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Endangered Languages at SOAS, University of London

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Today there are about 7000 languages spoken worldwide and at least half of those will have fallen silent by the end of this century. In many areas of the world, speakers give up their traditional ways of life, move to cities and make sure their children speak the language that will allow them to have a better life. This is because of the dramatic effects of globalisation affecting our lives all over the world. We estimate that by the year 2100 half the number of languages spoken will have halved down to 3500.

Languages coming and going, changing and shifting is a normal thing and is part of the beauty of this living medium. Latin is long gone (kind of at least), the English of the medieval ages is a challenge for pupils to unlock and the Welsh are fighting hard to keep their language alive. But what is happening today is unprecedented. The speed at which we are losing the world’s languages has increased dramatically over the past few decades. Some compare it to the 5th mass extinction, when the dinosaurs went.

Now, wouldn’t it be better if we all had one language and wouldn’t that make our lives easier as we would not be lost in translation anymore? Isn’t the tower of babel metaphor telling us that it is a curse to have these many languages? Well, let’s make a choice: how about a Turkic language which expresses whether you have directly witnessed or experienced an event or if you only have heard about it. Or what about Rotokas which is made up of only 12 sounds? Or Chinese of course where the meaning of a word can change if it is spoken in a higher tone? Well maybe not then because if faced with giving up your own language for another one we often see how we are home in the unique languages we are able to speak. London has become home for many people speaking these languages, who left their homeland. They live a diasporic life adapting to English and trying to ensure in Saturday schools that their children still can connect to their heritage and elders by learning their elders’ language.

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Ask a multilingual about words they cannot translate and you will get a lot of beautiful examples like the Japanese word Komorebi: the sort of scattered light effect that happens when light shines through trees. Why would we want to give this up? Well, let’s let go of this romantic example and ask why does it have to be one or the other language? Aren’t multilingual speakers the key to being ready for the challenges to come in a globalised highly mobile and at the same time fragmented world? Being multilingual, being able to express oneself and think is different ways makes us highly agile in responding to the challenges we are facing. It is diversity that makes a system robust and in many places around the globe we can observe multilingual agility being a response to challenges in the environment.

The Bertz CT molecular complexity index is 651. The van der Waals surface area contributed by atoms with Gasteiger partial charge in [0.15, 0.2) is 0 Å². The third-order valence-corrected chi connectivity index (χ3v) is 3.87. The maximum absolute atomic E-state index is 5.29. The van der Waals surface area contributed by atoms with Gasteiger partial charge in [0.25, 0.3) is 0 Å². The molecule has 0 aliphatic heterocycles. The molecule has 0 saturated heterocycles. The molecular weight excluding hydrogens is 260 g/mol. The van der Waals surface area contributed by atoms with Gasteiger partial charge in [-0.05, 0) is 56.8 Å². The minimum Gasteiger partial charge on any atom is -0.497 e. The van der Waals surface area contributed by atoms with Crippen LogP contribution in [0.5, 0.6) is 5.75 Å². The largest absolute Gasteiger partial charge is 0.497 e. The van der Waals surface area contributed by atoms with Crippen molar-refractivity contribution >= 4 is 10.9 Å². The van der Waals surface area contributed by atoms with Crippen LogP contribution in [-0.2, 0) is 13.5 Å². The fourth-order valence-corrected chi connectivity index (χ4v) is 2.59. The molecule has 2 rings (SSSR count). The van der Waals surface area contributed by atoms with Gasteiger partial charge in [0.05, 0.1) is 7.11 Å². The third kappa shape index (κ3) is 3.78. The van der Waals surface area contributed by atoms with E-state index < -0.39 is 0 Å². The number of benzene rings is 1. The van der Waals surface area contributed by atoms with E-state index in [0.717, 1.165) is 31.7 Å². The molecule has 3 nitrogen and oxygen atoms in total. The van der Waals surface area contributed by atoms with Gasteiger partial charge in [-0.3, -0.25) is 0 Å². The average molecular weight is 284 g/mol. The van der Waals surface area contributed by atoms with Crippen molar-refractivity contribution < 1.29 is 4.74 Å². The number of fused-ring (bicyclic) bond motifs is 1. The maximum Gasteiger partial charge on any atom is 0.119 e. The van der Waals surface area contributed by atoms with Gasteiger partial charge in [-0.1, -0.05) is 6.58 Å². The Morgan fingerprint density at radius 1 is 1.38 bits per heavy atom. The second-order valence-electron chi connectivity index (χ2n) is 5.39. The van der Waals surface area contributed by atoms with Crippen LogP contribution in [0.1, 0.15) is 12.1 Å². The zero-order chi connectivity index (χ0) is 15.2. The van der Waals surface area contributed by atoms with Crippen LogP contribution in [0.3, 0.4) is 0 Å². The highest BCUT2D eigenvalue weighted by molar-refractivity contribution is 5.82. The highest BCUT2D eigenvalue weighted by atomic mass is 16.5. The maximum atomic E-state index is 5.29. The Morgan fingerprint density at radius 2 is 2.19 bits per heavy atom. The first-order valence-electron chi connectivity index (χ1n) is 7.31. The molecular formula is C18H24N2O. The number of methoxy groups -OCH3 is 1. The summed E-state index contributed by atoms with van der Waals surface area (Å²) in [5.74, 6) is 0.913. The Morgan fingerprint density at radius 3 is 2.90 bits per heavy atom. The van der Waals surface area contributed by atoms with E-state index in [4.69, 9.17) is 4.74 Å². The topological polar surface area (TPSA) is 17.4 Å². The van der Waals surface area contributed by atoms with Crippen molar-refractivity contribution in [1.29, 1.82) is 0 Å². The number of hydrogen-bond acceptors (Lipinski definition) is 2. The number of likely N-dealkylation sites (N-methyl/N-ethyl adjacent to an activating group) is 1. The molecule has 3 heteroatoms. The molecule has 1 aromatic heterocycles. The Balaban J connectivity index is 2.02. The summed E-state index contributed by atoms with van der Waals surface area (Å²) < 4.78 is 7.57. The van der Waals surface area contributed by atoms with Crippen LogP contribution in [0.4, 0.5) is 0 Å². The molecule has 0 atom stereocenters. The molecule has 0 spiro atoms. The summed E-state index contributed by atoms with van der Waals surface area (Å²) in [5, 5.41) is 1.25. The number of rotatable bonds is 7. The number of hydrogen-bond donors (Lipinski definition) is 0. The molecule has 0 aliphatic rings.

At the same time, what makes this language loss even more dramatic is that many of these disappearing languages have never been described or recorded. This means that the richness of human linguistic diversity is disappearing without a trace. Our cultural heritage and knowledge is vanishing in front of our eyes. And this is happening even as millions of tourists visiting the British Museum to admire and learn about the treasures of our cultural heritage preserved there. How can we make sure we are not losing what we have today so that in the future our children and their children can learn about our linguistic heritage?

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SOAS, University of London is home to the Endangered Languages Documentation Programme and to the Endangered Languages Archive, founded in 2002 with a generous donation from the Arcadia Fund. We fund people around the world to document these disappearing languages and to bring the audio and video recordings and the translations and analysis back to London to preserve them in the Endangered Languages Archive. The school is creating a lasting record of our linguistic diversity and at the same time the school is training scholars and students in London in language documentation and revitalisation. We also carry the knowledge and expertise into the places where the languages are disappearing we also train in the areas where the disappearing languages are spoken like Ghana, Ethiopia and Cameroon or in Siberia and Yunnan.

We were able to support the only large documentation of Great Andamanese languages in the Andaman Islands in the Indian Ocean. The Andamanese people are believed to be descendants of one of the oldest human cultures on Earth having lived on the island for the past 65,000 years. During the project the last speaker of the oldest Andamanese language Bo died and it is SOAS’ archive holding the last recordings of this speaker. Or the project on Taleshi, a language spoken in the North of Iran. The project was at stake when the researcher could not go back for political reasons. He found a speaker here in London who could become a major contributor in documenting his disappearing language while living in exile.

When Camden celebrates its 50st, SOAS celebrates its 100th. Visit SOAS learn what we do in the heart of Camden to promote democracy, innovation and free thinking and celebrate your own linguistic diversity in the borough.

Check out the Endangered Languages Documentation Programme here.

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